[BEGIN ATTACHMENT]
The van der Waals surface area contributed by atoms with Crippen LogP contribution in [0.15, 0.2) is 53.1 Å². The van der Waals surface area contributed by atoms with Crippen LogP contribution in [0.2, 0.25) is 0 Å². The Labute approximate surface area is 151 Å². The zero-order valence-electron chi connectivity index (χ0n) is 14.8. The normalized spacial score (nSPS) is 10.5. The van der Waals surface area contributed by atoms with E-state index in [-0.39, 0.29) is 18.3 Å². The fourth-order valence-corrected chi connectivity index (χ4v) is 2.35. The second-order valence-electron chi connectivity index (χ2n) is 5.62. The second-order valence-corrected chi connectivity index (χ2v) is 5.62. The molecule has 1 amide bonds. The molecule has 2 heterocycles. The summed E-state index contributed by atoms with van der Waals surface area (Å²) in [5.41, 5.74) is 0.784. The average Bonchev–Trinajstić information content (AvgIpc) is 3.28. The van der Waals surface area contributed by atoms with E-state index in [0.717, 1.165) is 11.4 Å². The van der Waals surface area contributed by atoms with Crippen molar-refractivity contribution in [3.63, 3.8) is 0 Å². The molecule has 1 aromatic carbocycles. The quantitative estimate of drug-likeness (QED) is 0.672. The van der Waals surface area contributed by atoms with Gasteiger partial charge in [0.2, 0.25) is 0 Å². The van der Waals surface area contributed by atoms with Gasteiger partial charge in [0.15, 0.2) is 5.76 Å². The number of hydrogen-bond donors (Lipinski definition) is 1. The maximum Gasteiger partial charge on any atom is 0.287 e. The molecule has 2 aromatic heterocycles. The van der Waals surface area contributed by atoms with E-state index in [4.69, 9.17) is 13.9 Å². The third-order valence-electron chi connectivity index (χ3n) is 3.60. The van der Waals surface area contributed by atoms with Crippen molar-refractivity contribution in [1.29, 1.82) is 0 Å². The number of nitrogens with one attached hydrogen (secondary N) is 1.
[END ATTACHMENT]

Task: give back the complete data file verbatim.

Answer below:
The van der Waals surface area contributed by atoms with Crippen LogP contribution in [0.15, 0.2) is 53.1 Å². The van der Waals surface area contributed by atoms with Crippen LogP contribution in [0.2, 0.25) is 0 Å². The Labute approximate surface area is 151 Å². The zero-order valence-electron chi connectivity index (χ0n) is 14.8. The normalized spacial score (nSPS) is 10.5. The van der Waals surface area contributed by atoms with E-state index in [-0.39, 0.29) is 18.3 Å². The fourth-order valence-corrected chi connectivity index (χ4v) is 2.35. The second-order valence-electron chi connectivity index (χ2n) is 5.62. The second-order valence-corrected chi connectivity index (χ2v) is 5.62. The molecule has 1 amide bonds. The molecule has 2 heterocycles. The summed E-state index contributed by atoms with van der Waals surface area (Å²) in [5.41, 5.74) is 0.784. The average Bonchev–Trinajstić information content (AvgIpc) is 3.28. The van der Waals surface area contributed by atoms with E-state index in [0.717, 1.165) is 11.4 Å². The van der Waals surface area contributed by atoms with Crippen molar-refractivity contribution in [3.63, 3.8) is 0 Å². The molecule has 1 aromatic carbocycles. The quantitative estimate of drug-likeness (QED) is 0.672. The van der Waals surface area contributed by atoms with Gasteiger partial charge in [0.2, 0.25) is 0 Å². The van der Waals surface area contributed by atoms with Gasteiger partial charge in [0.15, 0.2) is 5.76 Å². The number of hydrogen-bond donors (Lipinski definition) is 1. The maximum Gasteiger partial charge on any atom is 0.287 e. The molecule has 2 aromatic heterocycles. The van der Waals surface area contributed by atoms with E-state index in [4.69, 9.17) is 13.9 Å². The third-order valence-electron chi connectivity index (χ3n) is 3.60. The van der Waals surface area contributed by atoms with Crippen molar-refractivity contribution in [1.29, 1.82) is 0 Å². The number of nitrogens with one attached hydrogen (secondary N) is 1.